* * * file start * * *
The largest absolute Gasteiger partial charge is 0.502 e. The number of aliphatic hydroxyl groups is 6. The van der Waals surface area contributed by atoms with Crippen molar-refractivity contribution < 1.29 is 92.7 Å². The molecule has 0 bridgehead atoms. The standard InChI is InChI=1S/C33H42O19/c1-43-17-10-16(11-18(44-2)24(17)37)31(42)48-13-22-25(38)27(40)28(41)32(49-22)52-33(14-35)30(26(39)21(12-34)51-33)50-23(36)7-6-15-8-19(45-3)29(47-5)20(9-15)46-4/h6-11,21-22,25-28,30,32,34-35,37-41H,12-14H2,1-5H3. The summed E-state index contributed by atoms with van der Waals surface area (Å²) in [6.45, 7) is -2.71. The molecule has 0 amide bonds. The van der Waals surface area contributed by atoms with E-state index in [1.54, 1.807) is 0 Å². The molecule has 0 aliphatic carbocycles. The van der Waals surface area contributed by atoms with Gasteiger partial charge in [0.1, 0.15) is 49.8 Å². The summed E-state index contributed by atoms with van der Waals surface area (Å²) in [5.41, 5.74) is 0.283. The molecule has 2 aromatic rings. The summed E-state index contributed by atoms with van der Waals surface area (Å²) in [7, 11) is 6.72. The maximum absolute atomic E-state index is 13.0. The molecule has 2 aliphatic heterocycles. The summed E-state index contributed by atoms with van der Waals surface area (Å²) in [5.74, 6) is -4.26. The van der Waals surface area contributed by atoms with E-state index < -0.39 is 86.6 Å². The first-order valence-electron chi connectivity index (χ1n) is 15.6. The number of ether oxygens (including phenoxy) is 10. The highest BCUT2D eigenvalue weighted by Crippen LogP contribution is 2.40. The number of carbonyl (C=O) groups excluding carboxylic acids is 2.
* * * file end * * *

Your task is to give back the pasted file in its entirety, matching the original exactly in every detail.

The largest absolute Gasteiger partial charge is 0.502 e. The number of aliphatic hydroxyl groups is 6. The van der Waals surface area contributed by atoms with Crippen molar-refractivity contribution < 1.29 is 92.7 Å². The molecule has 0 bridgehead atoms. The standard InChI is InChI=1S/C33H42O19/c1-43-17-10-16(11-18(44-2)24(17)37)31(42)48-13-22-25(38)27(40)28(41)32(49-22)52-33(14-35)30(26(39)21(12-34)51-33)50-23(36)7-6-15-8-19(45-3)29(47-5)20(9-15)46-4/h6-11,21-22,25-28,30,32,34-35,37-41H,12-14H2,1-5H3. The summed E-state index contributed by atoms with van der Waals surface area (Å²) in [6.45, 7) is -2.71. The molecule has 0 amide bonds. The van der Waals surface area contributed by atoms with E-state index in [1.54, 1.807) is 0 Å². The molecule has 0 aliphatic carbocycles. The van der Waals surface area contributed by atoms with Gasteiger partial charge in [0.1, 0.15) is 49.8 Å². The summed E-state index contributed by atoms with van der Waals surface area (Å²) in [5.41, 5.74) is 0.283. The molecule has 2 aromatic rings. The summed E-state index contributed by atoms with van der Waals surface area (Å²) in [7, 11) is 6.72. The maximum absolute atomic E-state index is 13.0. The molecule has 2 aliphatic heterocycles. The summed E-state index contributed by atoms with van der Waals surface area (Å²) in [5.74, 6) is -4.26. The van der Waals surface area contributed by atoms with E-state index < -0.39 is 86.6 Å². The first-order valence-electron chi connectivity index (χ1n) is 15.6. The number of ether oxygens (including phenoxy) is 10. The highest BCUT2D eigenvalue weighted by Crippen LogP contribution is 2.40. The number of carbonyl (C=O) groups excluding carboxylic acids is 2.